Over the years many theories have emerged to explain violence. Here are some of them:
- Self control–Whether someone acts violently depends on what goes on inside him or her. This theory assumes that acting violently is a rational choice. A person decides to be violent for some reason. It also assumes that the person knows what he or she is doing and knows the consequences of violent action for oneself and for others but decides to go ahead with it anyway. It also assumes that the person has the option to act violently or not and chooses violence over other possible courses of action.
- Social control–Here the person’s environment explains the violence. According to this theory, the person’s environment calls for violence which might be the only viable response available. Others in the immediate environs would act the same way, making violence almost a normal and expected response based on the context.
- Cultural theory–Each culture has its own values and standards for when violence is acceptable and for what actions are acceptable. Included are norms for when violence is seen as appropriate. People living in that culture are expected to follow the norms for appropriate behavior.
- Social learning theory–Individuals learn how to act by observing others in situations similar to theirs. Families, schools and religions all have ways of acting to which the young are exposed. Even when the rules are not explicit, young people see how others around them act in response to different situations. This theory suggests that what young people see around them forms the basis for their action in a wide variety of situations in the future.
- Exchange theory–Violence achieves certain goals and benefits which outweigh the costs of acting violently. In other words, there is something to be gained from acting violently. Perhaps revenge, punishment, the hope of heading off future unwanted behavior of others or similar motivations form the incentive for a person to act in a violent way. The cost of such behavior is the risk of retaliation, legal punishment or social disapproval. In terms of this theory, a person weighs the pros and cons and, all things considered, may choose violence as the best option.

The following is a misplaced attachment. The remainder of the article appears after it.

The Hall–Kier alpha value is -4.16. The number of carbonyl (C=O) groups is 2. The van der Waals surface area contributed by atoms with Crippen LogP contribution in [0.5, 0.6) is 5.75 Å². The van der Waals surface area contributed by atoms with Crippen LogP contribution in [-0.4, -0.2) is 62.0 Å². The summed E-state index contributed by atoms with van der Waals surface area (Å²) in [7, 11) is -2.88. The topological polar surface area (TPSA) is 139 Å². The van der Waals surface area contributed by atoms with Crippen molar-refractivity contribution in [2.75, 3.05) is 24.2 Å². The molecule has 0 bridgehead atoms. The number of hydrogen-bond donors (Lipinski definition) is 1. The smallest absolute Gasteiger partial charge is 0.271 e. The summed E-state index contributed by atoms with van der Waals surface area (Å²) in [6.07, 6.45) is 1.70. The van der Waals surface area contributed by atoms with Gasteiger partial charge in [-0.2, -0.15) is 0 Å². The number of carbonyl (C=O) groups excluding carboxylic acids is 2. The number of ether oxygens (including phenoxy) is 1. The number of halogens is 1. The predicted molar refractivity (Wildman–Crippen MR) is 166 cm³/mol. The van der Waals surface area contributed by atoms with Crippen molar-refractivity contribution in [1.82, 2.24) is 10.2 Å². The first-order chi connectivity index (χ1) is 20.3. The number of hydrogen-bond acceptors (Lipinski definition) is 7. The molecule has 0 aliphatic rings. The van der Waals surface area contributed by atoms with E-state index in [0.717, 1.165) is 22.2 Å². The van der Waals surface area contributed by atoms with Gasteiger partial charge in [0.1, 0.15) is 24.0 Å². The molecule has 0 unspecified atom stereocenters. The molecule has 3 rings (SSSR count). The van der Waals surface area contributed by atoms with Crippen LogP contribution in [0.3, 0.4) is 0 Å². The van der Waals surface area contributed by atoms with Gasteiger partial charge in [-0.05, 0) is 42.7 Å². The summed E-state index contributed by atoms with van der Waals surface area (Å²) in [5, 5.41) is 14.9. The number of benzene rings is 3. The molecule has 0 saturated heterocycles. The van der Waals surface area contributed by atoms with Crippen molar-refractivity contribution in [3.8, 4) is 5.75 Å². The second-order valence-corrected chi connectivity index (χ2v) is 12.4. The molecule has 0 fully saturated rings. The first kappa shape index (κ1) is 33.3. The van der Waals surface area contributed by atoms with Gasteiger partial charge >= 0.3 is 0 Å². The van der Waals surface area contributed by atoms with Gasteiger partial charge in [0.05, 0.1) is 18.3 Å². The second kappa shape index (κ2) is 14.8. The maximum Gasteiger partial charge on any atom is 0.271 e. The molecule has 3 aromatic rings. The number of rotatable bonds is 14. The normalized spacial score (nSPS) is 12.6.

- Systems theory–This theory takes into account the thoughts, actions and principles operating at individual, group and community levels. The theory is complex and comes closest to providing a many-faceted explanation of why violence occurs. It includes influences based on an individual’s inner workings; what happens around the person; what rules are incorporated from the person’s family and friends as well as neighborhood, community and government. This last theory incorporates most of the other theories.
These are theories from the fields of sociology and social psychology. They suggest explanations of complex behavior and soon become complicated themselves as they try to explain everything that comprises a pattern of violent behavior.
Violence is not an easy topic to explain or even define in simple terms. We need to take a closer look at what contributes to violence on various levels including the biological, rational (or not so rational), emotional, family, social, community and societal.